First read part 1 and part 2.
In February 2008, five months before Boys of Steel came out, I pitched my Jerry Siegel Race idea to the wonderful Glenville Development Corporation and they liked it. They earmarked a tentative month for the event. They sent the letter I’d written to the celebs. They suggested that we look for a corporate sponsor and mentioned one company in particular that was looking for a health initiative to fund. Running is healthy! I imagined that whatever sponsor we got would foot the bill for the race T-shirts.
I also pitched the Jerry Siegel Race to the organizers of the annual Superman Celebration in Metropolis, Illinois, which I was planning to attend that June. Of course, that would not take place on the actual route, but would still be a sixth of a mile accompanied by John Williams.
Eventually, I even planned to do a third race in my town, sponsored by the local independent bookstore.
However, none of the races happened. Here's why:
Cleveland—It was hard for me to do as much as I wanted to do from afar and I wouldn't have asked anyone else to take on the responsibility. (Though my primary inspiration with the race was not to raise money but rather to do some small part to unify an historic community, I was thrilled when, later that year, a superstar team led by author Brad Meltzer fundraised on a far greater scale that my race ever could have. The newly formed Siegel & Shuster Society and friends collected more than $100,000 to restore Jerry's house and install commemorative markers at both Jerry's and Joe's sites.)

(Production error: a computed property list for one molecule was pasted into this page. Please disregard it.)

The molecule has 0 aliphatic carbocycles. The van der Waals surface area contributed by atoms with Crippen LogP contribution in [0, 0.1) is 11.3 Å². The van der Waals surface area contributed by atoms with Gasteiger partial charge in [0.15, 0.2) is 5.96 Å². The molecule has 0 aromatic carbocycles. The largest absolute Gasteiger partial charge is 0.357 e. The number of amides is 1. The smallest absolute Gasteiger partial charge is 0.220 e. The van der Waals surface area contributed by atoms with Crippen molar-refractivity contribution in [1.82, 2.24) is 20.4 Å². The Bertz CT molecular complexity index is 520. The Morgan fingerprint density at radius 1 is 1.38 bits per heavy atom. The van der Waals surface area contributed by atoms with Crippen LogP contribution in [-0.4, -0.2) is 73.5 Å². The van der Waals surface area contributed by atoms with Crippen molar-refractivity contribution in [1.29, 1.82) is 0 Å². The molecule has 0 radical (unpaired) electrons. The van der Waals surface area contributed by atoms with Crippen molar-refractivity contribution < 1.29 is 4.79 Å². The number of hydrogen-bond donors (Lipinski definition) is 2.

Metropolis—A town official ended up nixing the race because the road chosen for the route would have had a cable (yes, I do remember it being a single cable) strung across it for another aspect of the Superman Celebration. That was a safety concern. (Somehow marathons with thousands of entrants and probably as many potholes, among other little bumps, go on anyway.)
Hometown—I was following up on too many promotional ideas at once and that one—though among my favorites—was set aside. I could tackle most of the other ideas on my own but that one would require help and, again, I didn’t want to burden anyone at the time.
Yet I remain determined to make a Jerry Siegel Race happen one day, particularly in Cleveland. In fact, I’m quite certain it will, and I’ll be running it with a big smile, in a hurry to get to one of those Superman mini-pizzas.